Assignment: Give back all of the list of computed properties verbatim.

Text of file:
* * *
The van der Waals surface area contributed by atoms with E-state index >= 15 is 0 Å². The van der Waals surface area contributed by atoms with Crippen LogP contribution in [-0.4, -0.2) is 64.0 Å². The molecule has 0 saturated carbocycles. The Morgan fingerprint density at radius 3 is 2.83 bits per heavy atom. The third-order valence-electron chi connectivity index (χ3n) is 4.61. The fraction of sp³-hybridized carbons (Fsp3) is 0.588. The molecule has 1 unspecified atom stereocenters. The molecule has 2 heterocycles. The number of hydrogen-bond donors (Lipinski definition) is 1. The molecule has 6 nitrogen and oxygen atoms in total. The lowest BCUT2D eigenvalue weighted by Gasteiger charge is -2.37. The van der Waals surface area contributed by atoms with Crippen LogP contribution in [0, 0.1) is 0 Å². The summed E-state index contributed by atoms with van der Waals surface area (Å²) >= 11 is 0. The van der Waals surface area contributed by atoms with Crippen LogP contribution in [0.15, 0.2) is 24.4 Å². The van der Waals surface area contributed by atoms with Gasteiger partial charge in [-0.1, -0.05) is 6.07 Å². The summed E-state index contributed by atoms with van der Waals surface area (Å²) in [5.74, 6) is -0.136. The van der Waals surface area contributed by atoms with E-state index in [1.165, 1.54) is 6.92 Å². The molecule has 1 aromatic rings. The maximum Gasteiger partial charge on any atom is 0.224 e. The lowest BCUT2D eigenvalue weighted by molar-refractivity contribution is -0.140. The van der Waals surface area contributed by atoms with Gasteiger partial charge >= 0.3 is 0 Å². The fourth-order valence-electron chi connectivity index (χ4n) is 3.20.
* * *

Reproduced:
The van der Waals surface area contributed by atoms with E-state index >= 15 is 0 Å². The van der Waals surface area contributed by atoms with Crippen LogP contribution in [-0.4, -0.2) is 64.0 Å². The molecule has 0 saturated carbocycles. The Morgan fingerprint density at radius 3 is 2.83 bits per heavy atom. The third-order valence-electron chi connectivity index (χ3n) is 4.61. The fraction of sp³-hybridized carbons (Fsp3) is 0.588. The molecule has 1 unspecified atom stereocenters. The molecule has 2 heterocycles. The number of hydrogen-bond donors (Lipinski definition) is 1. The molecule has 6 nitrogen and oxygen atoms in total. The lowest BCUT2D eigenvalue weighted by Gasteiger charge is -2.37. The van der Waals surface area contributed by atoms with Crippen LogP contribution in [0, 0.1) is 0 Å². The summed E-state index contributed by atoms with van der Waals surface area (Å²) >= 11 is 0. The van der Waals surface area contributed by atoms with Crippen LogP contribution in [0.15, 0.2) is 24.4 Å². The van der Waals surface area contributed by atoms with Gasteiger partial charge in [-0.1, -0.05) is 6.07 Å². The summed E-state index contributed by atoms with van der Waals surface area (Å²) in [5.74, 6) is -0.136. The van der Waals surface area contributed by atoms with E-state index in [1.165, 1.54) is 6.92 Å². The molecule has 1 aromatic rings. The maximum Gasteiger partial charge on any atom is 0.224 e. The lowest BCUT2D eigenvalue weighted by molar-refractivity contribution is -0.140. The van der Waals surface area contributed by atoms with Gasteiger partial charge >= 0.3 is 0 Å². The fourth-order valence-electron chi connectivity index (χ4n) is 3.20.